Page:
The hearing in infants is relatively poorly developed, although the ear system at birth is already fully formed. The reason for this is mucus in the middle ear or in the external auditory corridor, which remains there for several days after birth. When the mucus disappears, the baby fully responds to auditory stimuli, with blinking eyes, deep breathing, accelerating pulse, and louder tones with muscle spasms throughout the body. The longer the noise lasts, and the simpler it is, the baby’s reaction becomes weaker.
After birth, the baby does not distinguish between high and low tones. It begins to recognize them after a few months of life.
The baby is sensitive to intense odors by suppressing mucus in the nasal cavity. Then the baby responds by muttering, sneezing, crying, and turning its head in the opposite direction from the source of the odor. It is only later that it begins to respond to pleasant, mild odors.
The taste of the newborn is underdeveloped due to the still unformed thong receptors. But already in the first days, it begins to distinguish the sweet taste from the rest. After a while, it becomes able to distinguish the others, too.
Besides the stimuli from the immediate surroundings, the baby feels a whole range of stimuli from its own body, from its own internal organs. Most of these stimuli affect the nervous system, such as the digestive and urinary organs.
The baby becomes anxious when they feel full bladder or when they feel the need for defecation. Immediately after urination and defecation subside. They are generally internal, so-called visceral or organic stimuli.
With the combined use of the senses, especially sight and touch, the baby gradually becomes familiar with the environment. Its movement in space also contributes greatly to this.
There is a so-called kinesthesia in the human body that informs us about the movement and coordination between individual parts of the body. Balance is a sense of the position of the body in the space. This is made possible by the special nerve endings found in the inner ear that help control the body’s position, the so-called spatial orientation. This sensation exists in the infant and is refined by its growth.
By the end of the sixth month, the baby will be able to distinguish between the shapes of the objects. This ability is further enhanced as it grows. With the enrichment of experiences, intelligence also increases.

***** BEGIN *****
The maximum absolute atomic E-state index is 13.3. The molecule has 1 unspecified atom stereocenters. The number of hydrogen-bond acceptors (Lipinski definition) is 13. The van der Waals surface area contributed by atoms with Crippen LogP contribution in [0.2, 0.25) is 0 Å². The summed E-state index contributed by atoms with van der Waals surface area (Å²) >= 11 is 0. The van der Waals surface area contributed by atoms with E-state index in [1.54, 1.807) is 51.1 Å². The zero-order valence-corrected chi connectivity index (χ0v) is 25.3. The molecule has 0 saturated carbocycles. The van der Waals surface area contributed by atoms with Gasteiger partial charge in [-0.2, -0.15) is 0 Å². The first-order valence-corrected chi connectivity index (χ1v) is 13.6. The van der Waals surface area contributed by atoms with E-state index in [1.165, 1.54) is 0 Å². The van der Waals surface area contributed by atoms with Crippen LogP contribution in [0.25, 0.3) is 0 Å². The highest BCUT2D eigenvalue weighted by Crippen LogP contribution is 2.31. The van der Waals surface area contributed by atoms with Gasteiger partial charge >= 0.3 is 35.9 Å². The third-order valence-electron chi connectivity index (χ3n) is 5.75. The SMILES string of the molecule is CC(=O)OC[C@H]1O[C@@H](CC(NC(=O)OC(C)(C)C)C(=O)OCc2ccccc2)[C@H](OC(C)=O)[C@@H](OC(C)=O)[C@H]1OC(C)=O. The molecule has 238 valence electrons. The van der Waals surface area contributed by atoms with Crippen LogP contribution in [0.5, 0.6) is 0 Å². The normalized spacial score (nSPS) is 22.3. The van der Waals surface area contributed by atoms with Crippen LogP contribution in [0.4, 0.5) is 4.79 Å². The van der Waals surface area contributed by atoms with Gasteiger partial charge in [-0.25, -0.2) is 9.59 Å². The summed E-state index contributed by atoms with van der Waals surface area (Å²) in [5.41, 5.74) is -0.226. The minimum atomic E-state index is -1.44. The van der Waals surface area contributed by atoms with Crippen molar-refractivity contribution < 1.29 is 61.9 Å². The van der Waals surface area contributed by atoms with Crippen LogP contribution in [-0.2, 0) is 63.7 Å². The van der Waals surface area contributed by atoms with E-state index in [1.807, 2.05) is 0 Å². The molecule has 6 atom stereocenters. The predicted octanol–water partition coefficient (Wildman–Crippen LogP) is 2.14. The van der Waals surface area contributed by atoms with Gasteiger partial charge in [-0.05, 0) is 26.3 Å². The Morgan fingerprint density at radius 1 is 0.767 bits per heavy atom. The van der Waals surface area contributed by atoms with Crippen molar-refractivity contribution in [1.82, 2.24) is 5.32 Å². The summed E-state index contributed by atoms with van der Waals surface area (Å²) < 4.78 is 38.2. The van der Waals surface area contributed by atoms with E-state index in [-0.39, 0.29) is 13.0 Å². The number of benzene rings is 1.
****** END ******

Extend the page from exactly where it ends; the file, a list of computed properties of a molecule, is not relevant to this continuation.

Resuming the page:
Speech development contributes most to recognizing and distinguishing characters. The baby develops much more slowly the ability to correctly estimate the size of objects, their position, and the interrelationship in space. This skill begins to appear and begin to develop at the end of the second year.
By the end of the fourth year, the child adjusts to the perspective, distance, size, and position of objects in the same way as adults. This ability is also greatly aided by the development of speech.
The baby’s ability to fully perceive the environment develops by itself, depending on the functional development of the sensory organs and the nervous system. Therefore, it is neither necessary nor possible for the baby to learn how to perceive things, but it should be allowed to safely access various objects that will enable it to become acquainted with the characteristics of the still nature around it, and it also develops the sense organs, as well as enriches its experience through contact with the environment.
For this purpose, items such as trotters, animal toys, rubber or plastic dolls, cubes, boxes, balls and the like can be used. The child’s toys during the first two years of entertainment also serve to sharpen its senses and develop its psycho-motor.